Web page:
$ sudo cat ~/tmp/myfile hello world
Because a local directory mount can be mounted by multiple containers, think carefully. As there is no file locking on a local file system, multiple containers writing to a single shared volume can cause data corruption. One option here is to use NFS which supports file locking, the other is to mount the directory as read-only by appending an ‘:ro’ tag to the end of the path.
2. Local named volumes
Docker local named volumes place data into Docker’s data storage region ‘var/lib/docker/volumes’. Local named volumes can be shared between containers, but as previously highlighted for local directory mounts, careful consideration is required here to avoid data corruption.
In this example, we will create a persistent volume under ‘var/lib/docker/volumes’:
$ docker volume create --name mydata
Next, we can write some data to the volume and terminate our container:
$ docker run --rm -v mydata:/data:rw alpine ash -c \
"echo hello world > /data/myfile"
The container has gone but the data, myfile, persists in our named volume which can be verified by reading the data from the file:
$ sudo cat /var/lib/docker/volumes/mydata/_data/myfile hello world
Once a container has been terminated its data persists in the directory that was mounted to it. With named volumes, however data is vulnerable to housekeeping where for example the ‘docker volume prune’ command will remove any unowned volumes along with all the data contained within them.
As before there is no file locking but you can enable read only access using the ‘:ro’ tag.
3. Volume plugins
Volume plugins take container storage to another level. They extend the storage capabilities of Docker and other orchestration platforms and provide the capability to manage applications and persistent container storage within the same ecosystem.
Volume plugins deliver native storage services to the container platform as opposed to the underlying server infrastructure.
The above illustration shows how the orchestration engine or container runtime (Docker/K8s) makes a request to the plugin to provision a volume. Here, the control plane provisions the storage from available infrastructure. This is then served up through the data plane as a virtual volume and presented into the container.
Creating a volume is similar to a named volume but this time we specify the driver to use, in this case we are using the StorageOS volume driver.
$ docker volume create --driver storageos --opt size=1 myvol
If the volume has already been created we can omit the ‘–volume-driver=storageos’ at run time telling Docker the name of the volume driver we are using to create the volume. Alternatively, as shown below, we can create the volume and start the container at the same time without the need to pre-create the volume first.
$ docker run --rm -v myvol:/data \
alpine ash -c "echo hello world > /data/myfile"
And that’s it – very simple. In addition, you can also pass optional parameters such as volume size, filesystem type as well as applying other properties such as labels with key/value tags which can be used as the basis of a data rules engine. For example, if the label ‘environment’ has the value ‘production’, place the data into a performance pool and replicate the volume.
These features will vary between plugins and depending on their native integration capabilities, will provide you with varying control over data policy and all from the Docker command line or orchestration API.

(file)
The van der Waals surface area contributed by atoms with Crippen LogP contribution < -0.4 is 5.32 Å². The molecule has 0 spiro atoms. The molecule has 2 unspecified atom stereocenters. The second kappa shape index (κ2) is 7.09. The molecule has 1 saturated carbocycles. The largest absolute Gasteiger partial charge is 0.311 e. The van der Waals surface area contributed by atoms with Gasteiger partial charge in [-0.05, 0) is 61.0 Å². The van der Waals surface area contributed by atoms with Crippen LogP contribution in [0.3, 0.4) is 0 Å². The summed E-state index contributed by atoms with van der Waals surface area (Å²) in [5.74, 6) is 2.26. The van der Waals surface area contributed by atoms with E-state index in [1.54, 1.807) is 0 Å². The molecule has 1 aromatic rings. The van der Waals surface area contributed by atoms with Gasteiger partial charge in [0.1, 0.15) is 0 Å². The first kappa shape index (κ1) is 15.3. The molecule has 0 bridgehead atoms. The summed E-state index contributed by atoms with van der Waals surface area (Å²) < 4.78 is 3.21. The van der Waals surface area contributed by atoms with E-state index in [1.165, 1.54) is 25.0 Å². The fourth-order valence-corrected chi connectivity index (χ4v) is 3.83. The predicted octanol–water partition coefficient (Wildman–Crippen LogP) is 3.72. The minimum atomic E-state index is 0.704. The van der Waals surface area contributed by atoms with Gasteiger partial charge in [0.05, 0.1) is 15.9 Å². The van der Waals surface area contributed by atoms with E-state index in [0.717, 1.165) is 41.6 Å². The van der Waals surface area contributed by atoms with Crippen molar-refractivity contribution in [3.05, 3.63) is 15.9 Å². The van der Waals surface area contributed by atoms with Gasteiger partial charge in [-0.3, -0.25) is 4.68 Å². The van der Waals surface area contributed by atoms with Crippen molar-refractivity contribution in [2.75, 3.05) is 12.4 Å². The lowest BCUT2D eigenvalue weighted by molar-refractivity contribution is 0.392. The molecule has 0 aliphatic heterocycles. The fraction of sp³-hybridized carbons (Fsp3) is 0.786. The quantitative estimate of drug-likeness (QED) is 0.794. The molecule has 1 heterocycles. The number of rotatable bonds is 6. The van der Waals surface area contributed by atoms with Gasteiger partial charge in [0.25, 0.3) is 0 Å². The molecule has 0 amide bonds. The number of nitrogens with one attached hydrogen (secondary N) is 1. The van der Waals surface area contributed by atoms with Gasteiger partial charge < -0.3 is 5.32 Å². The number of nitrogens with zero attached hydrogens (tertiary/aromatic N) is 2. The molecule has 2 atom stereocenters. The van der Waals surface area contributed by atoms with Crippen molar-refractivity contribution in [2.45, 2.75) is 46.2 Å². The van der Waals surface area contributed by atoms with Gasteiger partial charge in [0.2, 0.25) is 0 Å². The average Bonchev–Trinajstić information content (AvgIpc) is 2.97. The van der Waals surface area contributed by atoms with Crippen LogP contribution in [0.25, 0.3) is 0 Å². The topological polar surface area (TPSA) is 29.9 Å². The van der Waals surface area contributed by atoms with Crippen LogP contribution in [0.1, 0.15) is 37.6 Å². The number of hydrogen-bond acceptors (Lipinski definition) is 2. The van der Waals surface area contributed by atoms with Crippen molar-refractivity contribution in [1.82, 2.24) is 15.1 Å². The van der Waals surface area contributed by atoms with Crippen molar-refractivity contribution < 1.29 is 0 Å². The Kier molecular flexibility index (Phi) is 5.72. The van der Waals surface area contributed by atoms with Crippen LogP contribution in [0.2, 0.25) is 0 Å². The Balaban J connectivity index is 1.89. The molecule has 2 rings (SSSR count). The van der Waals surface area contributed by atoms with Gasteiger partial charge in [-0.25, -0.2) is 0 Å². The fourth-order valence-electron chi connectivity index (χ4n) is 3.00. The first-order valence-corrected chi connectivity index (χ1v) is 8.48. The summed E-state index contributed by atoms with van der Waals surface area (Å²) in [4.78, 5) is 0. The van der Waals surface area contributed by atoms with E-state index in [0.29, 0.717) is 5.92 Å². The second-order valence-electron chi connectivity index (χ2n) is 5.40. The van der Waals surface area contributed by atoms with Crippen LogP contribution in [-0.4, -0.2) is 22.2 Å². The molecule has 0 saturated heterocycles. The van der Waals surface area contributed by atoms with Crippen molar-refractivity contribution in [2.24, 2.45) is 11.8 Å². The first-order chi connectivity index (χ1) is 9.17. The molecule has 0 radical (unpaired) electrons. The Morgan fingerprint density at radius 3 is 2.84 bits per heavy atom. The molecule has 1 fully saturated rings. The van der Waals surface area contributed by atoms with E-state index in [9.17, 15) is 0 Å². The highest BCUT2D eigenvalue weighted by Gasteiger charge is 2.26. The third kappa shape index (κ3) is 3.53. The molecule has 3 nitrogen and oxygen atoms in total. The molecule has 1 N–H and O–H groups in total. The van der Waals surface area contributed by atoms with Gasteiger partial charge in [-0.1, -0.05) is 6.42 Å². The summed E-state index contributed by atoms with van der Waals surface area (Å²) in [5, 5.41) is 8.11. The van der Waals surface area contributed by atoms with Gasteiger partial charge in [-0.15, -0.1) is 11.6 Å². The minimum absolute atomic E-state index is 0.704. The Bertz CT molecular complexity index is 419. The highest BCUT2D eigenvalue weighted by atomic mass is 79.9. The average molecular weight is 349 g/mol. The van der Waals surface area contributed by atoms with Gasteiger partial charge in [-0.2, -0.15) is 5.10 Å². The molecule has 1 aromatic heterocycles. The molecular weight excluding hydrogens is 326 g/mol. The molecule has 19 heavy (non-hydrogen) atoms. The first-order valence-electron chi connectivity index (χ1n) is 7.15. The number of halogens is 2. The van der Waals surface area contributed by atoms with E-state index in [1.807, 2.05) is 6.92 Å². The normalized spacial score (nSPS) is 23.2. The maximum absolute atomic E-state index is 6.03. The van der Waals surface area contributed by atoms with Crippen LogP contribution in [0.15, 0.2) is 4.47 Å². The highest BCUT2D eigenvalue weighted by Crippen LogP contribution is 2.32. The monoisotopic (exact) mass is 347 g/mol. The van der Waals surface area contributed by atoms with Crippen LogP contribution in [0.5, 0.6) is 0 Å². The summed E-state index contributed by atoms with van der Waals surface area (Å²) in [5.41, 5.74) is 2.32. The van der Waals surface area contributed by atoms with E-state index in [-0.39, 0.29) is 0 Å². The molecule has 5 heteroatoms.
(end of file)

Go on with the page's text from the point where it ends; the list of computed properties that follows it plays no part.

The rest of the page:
StorageOS Volume Plugin
The StorageOS volume plugin illustrates a real world example of this architecture and how volume plugins can deliver persistent storage for Docker. As illustrated above, the StorageOS plugin comprises a data plane and a control plane.
The StorageOS data plane consumes storage from existing infrastructure such as cloud or virtualized or bare metal server storage. This is presented up as feature rich virtual volumes and can be consumed by containers based on the presentation driver – file, block or object.
Management is handled via the control plane storage API for config, health, scheduling, policy, provisioning and recovery. Integration is handled directly through the API via plugins, CLI, REST or GUI and configuration is managed through a Key/Value store.
The Control Plane and Data Plane communicate with one another through a message bus. Everything runs as a container – an instantaneous storage platform served out of a container.
Why a new storage paradigm for Docker is needed
The way we deploy applications and how we consume infrastructure has changed and so must storage. Not all plugins are equal however – unless they have been built from the ground up (like StorageOS), some may simply be a thin wrapper around IaaS to extend legacy platform capabilities or not integrate properly into other platforms such as Kubernetes or Mesos.
What we do know is that container storage needs to be natively delivered to the platform not infrastructure, it should address a variety of SLAs, performance, access and cost constraints and hat it needs to deliver repeatable processes into CI/CD workflows; here features like clones and snapshots become very powerful tools from your storage toolbox.
Containers are still evolving
Docker has been around for four years and the journey has really only just begun with extending the ecosystem with plugins to help fulfil the demands of the enterprise. Containers started out as simple ephemeral applications, they have now become highly evolved and complex in very little time with a growing need for data persistence.
As we gain more confidence in the platform more demand will be made on features that can be delegated to partners with deep expertise and where plugins can provide the means to accomplish this.